AUCTIONSPLUS Wool managed to sell 273 bales of wool last week as market demand volatility swung in favour of some online sellers.
AuctionsPlus operations manager Tom Rookyard said the past week has brought a see-sawing wool market for growers, brokers and buyers.
“On Wednesday (last week) the coronavirus outbreak hit the market, causing a general lack of confidence.
“What’s more, the government has imposed an extended Chinese New Year break for an additional week and this has hurt the wool market on two fronts, causing slowing payments and lending from banks,” he said
“Regional workers in mills have been depleted due travel warnings or restrictions.”
Mr Rookyard said these factors were reflected in a 56-cent drop on the AWEX Eastern Market Indicator on Wednesday, it’s largest single day fall since August 2019. The West Australian indicator lost 48 cents.
“The negative market cause growers to react in a strong fashion, passing in or withdrawing up to 37 percent of the offering.
“Following such a large pass-in/withdraw from the auctions, buyers struggled to shore up supply and looked to AuctionsPlus Wool to fill orders.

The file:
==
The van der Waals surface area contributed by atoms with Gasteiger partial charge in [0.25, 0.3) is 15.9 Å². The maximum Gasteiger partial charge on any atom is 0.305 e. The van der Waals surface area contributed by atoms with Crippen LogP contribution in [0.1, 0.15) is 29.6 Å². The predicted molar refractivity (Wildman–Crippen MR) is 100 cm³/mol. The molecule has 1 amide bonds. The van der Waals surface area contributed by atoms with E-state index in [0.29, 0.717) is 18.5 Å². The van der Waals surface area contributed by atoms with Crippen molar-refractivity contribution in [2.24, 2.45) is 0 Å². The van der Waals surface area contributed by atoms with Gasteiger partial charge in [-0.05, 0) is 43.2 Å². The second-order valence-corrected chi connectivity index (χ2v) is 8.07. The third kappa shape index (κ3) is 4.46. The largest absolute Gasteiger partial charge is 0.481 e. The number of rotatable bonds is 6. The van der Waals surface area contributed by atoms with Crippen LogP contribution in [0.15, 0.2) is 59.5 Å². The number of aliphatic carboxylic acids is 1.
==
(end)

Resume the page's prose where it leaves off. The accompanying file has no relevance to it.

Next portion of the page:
“On Thursday, there was a price salvage, with the EMI rising 28 cents to close the week off at A1548c/kg, or in US dollar terms US1043c/kg,” he said.
“The volatile market saw a flurry of buying online on AuctionsPlus with 273 bales sold throughout the week.”
Online 18 and 19 micron fleece wool sold up to 1397c/kg and 1331c/kg greasy, or 1855c/kg and 1828c/kg clean. The 20 and 21 micron fleece wool sold up to 1379c/kg and 1253c/kg greasy, or 1805c/kg and 1782c/kg clean.
Mr Rookyard said the top-priced lot sold online last week was a line of 17.7 micron AAAA Merino fleece wool that made 1504c/kg greasy or 2024c/kg clean. It had an average staple length of 90mm and 1.2pc vegetable matter content. The lot was branded JAB/Wagra offered by Elders.
The top online price for Merino pieces as 1230c/kg greasy or 1946c/kg greasy for a 16.7 micron line with 1.7pc vm. This lot was branded B/H In A Box and also offered by Elders.
“Looking forward, this week there are 39,000 bales on offer across all selling centres.
“Reports from the physical auctions generally surround a weaker market this week,” Mr Rookyard said.
“When there is a global emergency declared by the World Health Organisation in a country which so heavily impacts the Australian wool market, there is no doubt to be a dent in confidence.
“However, as one buyer put it, the market has been so erratic lately and the US-China trade war appearing to calm down, if it were to open firm or have a large upswing that wouldn’t be a huge surprise.”